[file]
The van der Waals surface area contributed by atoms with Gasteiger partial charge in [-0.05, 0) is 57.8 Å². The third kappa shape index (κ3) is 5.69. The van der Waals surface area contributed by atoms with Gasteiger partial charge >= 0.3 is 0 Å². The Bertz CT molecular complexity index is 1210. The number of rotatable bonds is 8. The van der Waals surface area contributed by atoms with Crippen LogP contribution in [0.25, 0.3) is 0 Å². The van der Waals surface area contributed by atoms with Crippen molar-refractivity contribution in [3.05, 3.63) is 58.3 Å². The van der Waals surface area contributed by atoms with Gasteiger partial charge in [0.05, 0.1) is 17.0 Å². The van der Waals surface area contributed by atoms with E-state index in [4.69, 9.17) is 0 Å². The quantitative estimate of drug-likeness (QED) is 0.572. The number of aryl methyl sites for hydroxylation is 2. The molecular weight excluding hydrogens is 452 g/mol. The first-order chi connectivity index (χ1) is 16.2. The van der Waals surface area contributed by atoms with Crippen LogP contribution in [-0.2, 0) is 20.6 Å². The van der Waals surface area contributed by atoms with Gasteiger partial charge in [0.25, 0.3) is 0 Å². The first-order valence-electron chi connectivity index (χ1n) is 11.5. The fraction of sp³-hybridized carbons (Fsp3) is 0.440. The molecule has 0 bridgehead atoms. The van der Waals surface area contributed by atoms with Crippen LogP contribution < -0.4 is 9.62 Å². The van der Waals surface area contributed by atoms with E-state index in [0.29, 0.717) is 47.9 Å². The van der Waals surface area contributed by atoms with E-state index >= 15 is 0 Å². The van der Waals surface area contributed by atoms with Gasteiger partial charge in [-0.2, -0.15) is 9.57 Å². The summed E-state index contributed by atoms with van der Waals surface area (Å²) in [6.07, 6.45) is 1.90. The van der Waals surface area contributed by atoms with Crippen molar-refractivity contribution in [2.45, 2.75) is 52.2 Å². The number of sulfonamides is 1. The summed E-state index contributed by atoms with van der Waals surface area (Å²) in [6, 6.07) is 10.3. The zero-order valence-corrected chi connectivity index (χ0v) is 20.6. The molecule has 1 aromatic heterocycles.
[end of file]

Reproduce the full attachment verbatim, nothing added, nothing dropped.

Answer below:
The van der Waals surface area contributed by atoms with Gasteiger partial charge in [-0.05, 0) is 57.8 Å². The third kappa shape index (κ3) is 5.69. The van der Waals surface area contributed by atoms with Gasteiger partial charge >= 0.3 is 0 Å². The Bertz CT molecular complexity index is 1210. The number of rotatable bonds is 8. The van der Waals surface area contributed by atoms with Crippen LogP contribution in [0.25, 0.3) is 0 Å². The van der Waals surface area contributed by atoms with Crippen molar-refractivity contribution in [3.05, 3.63) is 58.3 Å². The van der Waals surface area contributed by atoms with Gasteiger partial charge in [0.05, 0.1) is 17.0 Å². The van der Waals surface area contributed by atoms with E-state index in [4.69, 9.17) is 0 Å². The quantitative estimate of drug-likeness (QED) is 0.572. The number of aryl methyl sites for hydroxylation is 2. The molecular weight excluding hydrogens is 452 g/mol. The first-order chi connectivity index (χ1) is 16.2. The van der Waals surface area contributed by atoms with Crippen LogP contribution in [-0.2, 0) is 20.6 Å². The van der Waals surface area contributed by atoms with Gasteiger partial charge in [0.25, 0.3) is 0 Å². The first-order valence-electron chi connectivity index (χ1n) is 11.5. The fraction of sp³-hybridized carbons (Fsp3) is 0.440. The molecule has 0 bridgehead atoms. The van der Waals surface area contributed by atoms with Crippen LogP contribution < -0.4 is 9.62 Å². The van der Waals surface area contributed by atoms with E-state index in [0.29, 0.717) is 47.9 Å². The van der Waals surface area contributed by atoms with E-state index >= 15 is 0 Å². The van der Waals surface area contributed by atoms with Gasteiger partial charge in [-0.2, -0.15) is 9.57 Å². The summed E-state index contributed by atoms with van der Waals surface area (Å²) in [6.07, 6.45) is 1.90. The van der Waals surface area contributed by atoms with Crippen molar-refractivity contribution in [2.45, 2.75) is 52.2 Å². The number of sulfonamides is 1. The summed E-state index contributed by atoms with van der Waals surface area (Å²) in [6, 6.07) is 10.3. The zero-order valence-corrected chi connectivity index (χ0v) is 20.6. The molecule has 1 aromatic heterocycles.